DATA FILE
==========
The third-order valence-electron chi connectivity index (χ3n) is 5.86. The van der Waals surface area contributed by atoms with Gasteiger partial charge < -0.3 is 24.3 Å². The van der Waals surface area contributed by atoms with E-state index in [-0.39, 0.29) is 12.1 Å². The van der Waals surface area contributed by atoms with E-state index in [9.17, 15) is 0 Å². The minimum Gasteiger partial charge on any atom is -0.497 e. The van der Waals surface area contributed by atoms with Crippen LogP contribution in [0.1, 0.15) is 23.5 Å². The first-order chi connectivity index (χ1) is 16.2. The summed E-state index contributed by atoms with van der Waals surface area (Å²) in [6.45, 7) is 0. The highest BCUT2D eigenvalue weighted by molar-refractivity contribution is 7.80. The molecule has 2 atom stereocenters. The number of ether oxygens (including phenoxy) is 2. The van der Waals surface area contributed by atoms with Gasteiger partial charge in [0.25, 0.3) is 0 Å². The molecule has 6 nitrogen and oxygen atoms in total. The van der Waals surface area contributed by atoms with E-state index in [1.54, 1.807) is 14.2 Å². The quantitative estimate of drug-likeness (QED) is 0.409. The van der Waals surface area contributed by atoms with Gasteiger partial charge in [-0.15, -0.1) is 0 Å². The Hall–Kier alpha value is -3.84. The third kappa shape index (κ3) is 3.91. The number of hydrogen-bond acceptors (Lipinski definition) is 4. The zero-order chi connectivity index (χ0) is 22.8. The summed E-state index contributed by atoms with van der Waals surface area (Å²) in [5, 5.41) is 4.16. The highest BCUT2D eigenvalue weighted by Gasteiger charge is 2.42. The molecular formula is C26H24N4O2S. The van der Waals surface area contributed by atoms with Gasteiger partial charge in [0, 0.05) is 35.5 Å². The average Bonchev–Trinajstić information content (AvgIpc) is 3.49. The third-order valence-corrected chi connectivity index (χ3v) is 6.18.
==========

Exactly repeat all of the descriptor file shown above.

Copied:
The third-order valence-electron chi connectivity index (χ3n) is 5.86. The van der Waals surface area contributed by atoms with Gasteiger partial charge < -0.3 is 24.3 Å². The van der Waals surface area contributed by atoms with E-state index in [-0.39, 0.29) is 12.1 Å². The van der Waals surface area contributed by atoms with E-state index in [9.17, 15) is 0 Å². The minimum Gasteiger partial charge on any atom is -0.497 e. The van der Waals surface area contributed by atoms with Crippen LogP contribution in [0.1, 0.15) is 23.5 Å². The first-order chi connectivity index (χ1) is 16.2. The summed E-state index contributed by atoms with van der Waals surface area (Å²) in [6.45, 7) is 0. The highest BCUT2D eigenvalue weighted by molar-refractivity contribution is 7.80. The molecule has 2 atom stereocenters. The number of ether oxygens (including phenoxy) is 2. The van der Waals surface area contributed by atoms with Gasteiger partial charge in [0.25, 0.3) is 0 Å². The molecule has 6 nitrogen and oxygen atoms in total. The van der Waals surface area contributed by atoms with E-state index in [1.54, 1.807) is 14.2 Å². The quantitative estimate of drug-likeness (QED) is 0.409. The van der Waals surface area contributed by atoms with Gasteiger partial charge in [-0.15, -0.1) is 0 Å². The Hall–Kier alpha value is -3.84. The third kappa shape index (κ3) is 3.91. The number of hydrogen-bond acceptors (Lipinski definition) is 4. The zero-order chi connectivity index (χ0) is 22.8. The summed E-state index contributed by atoms with van der Waals surface area (Å²) in [5, 5.41) is 4.16. The highest BCUT2D eigenvalue weighted by Gasteiger charge is 2.42. The molecular formula is C26H24N4O2S. The van der Waals surface area contributed by atoms with Gasteiger partial charge in [0, 0.05) is 35.5 Å². The average Bonchev–Trinajstić information content (AvgIpc) is 3.49. The third-order valence-corrected chi connectivity index (χ3v) is 6.18.